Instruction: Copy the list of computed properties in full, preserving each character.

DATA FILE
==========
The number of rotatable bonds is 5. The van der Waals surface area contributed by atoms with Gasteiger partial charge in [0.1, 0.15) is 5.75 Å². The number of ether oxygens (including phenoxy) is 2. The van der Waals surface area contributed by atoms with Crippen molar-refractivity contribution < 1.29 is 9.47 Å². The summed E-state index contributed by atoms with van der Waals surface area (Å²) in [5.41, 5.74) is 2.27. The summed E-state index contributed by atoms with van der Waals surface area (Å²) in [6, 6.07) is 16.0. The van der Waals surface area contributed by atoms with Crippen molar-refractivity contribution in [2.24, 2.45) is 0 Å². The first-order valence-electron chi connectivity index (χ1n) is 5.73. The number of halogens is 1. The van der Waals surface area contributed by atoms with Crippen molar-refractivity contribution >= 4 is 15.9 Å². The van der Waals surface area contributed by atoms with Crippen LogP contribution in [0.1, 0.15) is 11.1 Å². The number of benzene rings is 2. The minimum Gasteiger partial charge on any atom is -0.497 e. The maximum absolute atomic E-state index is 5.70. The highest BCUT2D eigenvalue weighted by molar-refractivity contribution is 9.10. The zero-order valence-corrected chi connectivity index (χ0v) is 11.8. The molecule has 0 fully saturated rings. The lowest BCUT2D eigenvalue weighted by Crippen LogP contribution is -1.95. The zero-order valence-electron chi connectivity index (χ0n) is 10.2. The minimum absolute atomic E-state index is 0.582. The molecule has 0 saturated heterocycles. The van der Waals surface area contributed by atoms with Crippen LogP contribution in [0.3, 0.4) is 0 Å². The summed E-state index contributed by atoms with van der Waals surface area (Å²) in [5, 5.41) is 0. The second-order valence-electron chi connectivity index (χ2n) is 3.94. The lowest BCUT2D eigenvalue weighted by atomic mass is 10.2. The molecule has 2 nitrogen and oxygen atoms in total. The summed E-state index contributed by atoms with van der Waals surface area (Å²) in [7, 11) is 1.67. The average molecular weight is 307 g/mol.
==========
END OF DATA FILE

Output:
The number of rotatable bonds is 5. The van der Waals surface area contributed by atoms with Gasteiger partial charge in [0.1, 0.15) is 5.75 Å². The number of ether oxygens (including phenoxy) is 2. The van der Waals surface area contributed by atoms with Crippen molar-refractivity contribution < 1.29 is 9.47 Å². The summed E-state index contributed by atoms with van der Waals surface area (Å²) in [5.41, 5.74) is 2.27. The summed E-state index contributed by atoms with van der Waals surface area (Å²) in [6, 6.07) is 16.0. The van der Waals surface area contributed by atoms with Crippen molar-refractivity contribution in [2.24, 2.45) is 0 Å². The first-order valence-electron chi connectivity index (χ1n) is 5.73. The number of halogens is 1. The van der Waals surface area contributed by atoms with Crippen molar-refractivity contribution >= 4 is 15.9 Å². The van der Waals surface area contributed by atoms with Crippen LogP contribution in [0.1, 0.15) is 11.1 Å². The number of benzene rings is 2. The minimum Gasteiger partial charge on any atom is -0.497 e. The maximum absolute atomic E-state index is 5.70. The highest BCUT2D eigenvalue weighted by molar-refractivity contribution is 9.10. The zero-order valence-corrected chi connectivity index (χ0v) is 11.8. The molecule has 0 fully saturated rings. The lowest BCUT2D eigenvalue weighted by Crippen LogP contribution is -1.95. The zero-order valence-electron chi connectivity index (χ0n) is 10.2. The minimum absolute atomic E-state index is 0.582. The molecule has 0 saturated heterocycles. The van der Waals surface area contributed by atoms with Crippen LogP contribution in [0.3, 0.4) is 0 Å². The summed E-state index contributed by atoms with van der Waals surface area (Å²) in [5, 5.41) is 0. The second-order valence-electron chi connectivity index (χ2n) is 3.94. The lowest BCUT2D eigenvalue weighted by atomic mass is 10.2. The molecule has 2 nitrogen and oxygen atoms in total. The summed E-state index contributed by atoms with van der Waals surface area (Å²) in [7, 11) is 1.67. The average molecular weight is 307 g/mol.